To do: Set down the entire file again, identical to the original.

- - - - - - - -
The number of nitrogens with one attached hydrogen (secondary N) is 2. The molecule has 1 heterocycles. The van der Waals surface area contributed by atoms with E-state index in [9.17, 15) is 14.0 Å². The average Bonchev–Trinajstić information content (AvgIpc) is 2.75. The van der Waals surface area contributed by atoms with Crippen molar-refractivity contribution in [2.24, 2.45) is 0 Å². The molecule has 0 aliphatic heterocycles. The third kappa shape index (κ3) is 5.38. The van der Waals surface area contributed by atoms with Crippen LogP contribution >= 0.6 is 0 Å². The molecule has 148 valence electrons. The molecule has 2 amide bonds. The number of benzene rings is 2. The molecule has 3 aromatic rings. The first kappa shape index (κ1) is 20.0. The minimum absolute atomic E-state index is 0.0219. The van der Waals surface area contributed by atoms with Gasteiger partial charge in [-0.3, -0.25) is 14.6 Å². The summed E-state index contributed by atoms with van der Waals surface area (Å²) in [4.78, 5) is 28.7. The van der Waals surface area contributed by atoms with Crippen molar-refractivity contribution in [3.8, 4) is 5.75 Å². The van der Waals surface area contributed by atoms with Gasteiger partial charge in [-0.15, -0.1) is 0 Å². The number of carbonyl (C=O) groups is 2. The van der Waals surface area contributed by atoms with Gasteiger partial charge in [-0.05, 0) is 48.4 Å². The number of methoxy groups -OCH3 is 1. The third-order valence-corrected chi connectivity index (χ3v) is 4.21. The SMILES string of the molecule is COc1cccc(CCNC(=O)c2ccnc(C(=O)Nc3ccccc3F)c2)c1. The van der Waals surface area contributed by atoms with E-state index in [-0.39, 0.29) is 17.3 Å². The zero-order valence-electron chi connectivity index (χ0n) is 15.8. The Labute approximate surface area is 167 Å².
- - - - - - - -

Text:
The number of nitrogens with one attached hydrogen (secondary N) is 2. The molecule has 1 heterocycles. The van der Waals surface area contributed by atoms with E-state index in [9.17, 15) is 14.0 Å². The average Bonchev–Trinajstić information content (AvgIpc) is 2.75. The van der Waals surface area contributed by atoms with Crippen molar-refractivity contribution in [2.24, 2.45) is 0 Å². The molecule has 0 aliphatic heterocycles. The third kappa shape index (κ3) is 5.38. The van der Waals surface area contributed by atoms with Crippen LogP contribution >= 0.6 is 0 Å². The molecule has 148 valence electrons. The molecule has 2 amide bonds. The number of benzene rings is 2. The molecule has 3 aromatic rings. The first kappa shape index (κ1) is 20.0. The minimum absolute atomic E-state index is 0.0219. The van der Waals surface area contributed by atoms with Gasteiger partial charge in [-0.3, -0.25) is 14.6 Å². The summed E-state index contributed by atoms with van der Waals surface area (Å²) in [4.78, 5) is 28.7. The van der Waals surface area contributed by atoms with Crippen molar-refractivity contribution in [3.8, 4) is 5.75 Å². The van der Waals surface area contributed by atoms with Gasteiger partial charge in [-0.15, -0.1) is 0 Å². The number of carbonyl (C=O) groups is 2. The van der Waals surface area contributed by atoms with Gasteiger partial charge in [-0.05, 0) is 48.4 Å². The number of methoxy groups -OCH3 is 1. The third-order valence-corrected chi connectivity index (χ3v) is 4.21. The SMILES string of the molecule is COc1cccc(CCNC(=O)c2ccnc(C(=O)Nc3ccccc3F)c2)c1. The van der Waals surface area contributed by atoms with E-state index in [-0.39, 0.29) is 17.3 Å². The zero-order valence-electron chi connectivity index (χ0n) is 15.8. The Labute approximate surface area is 167 Å².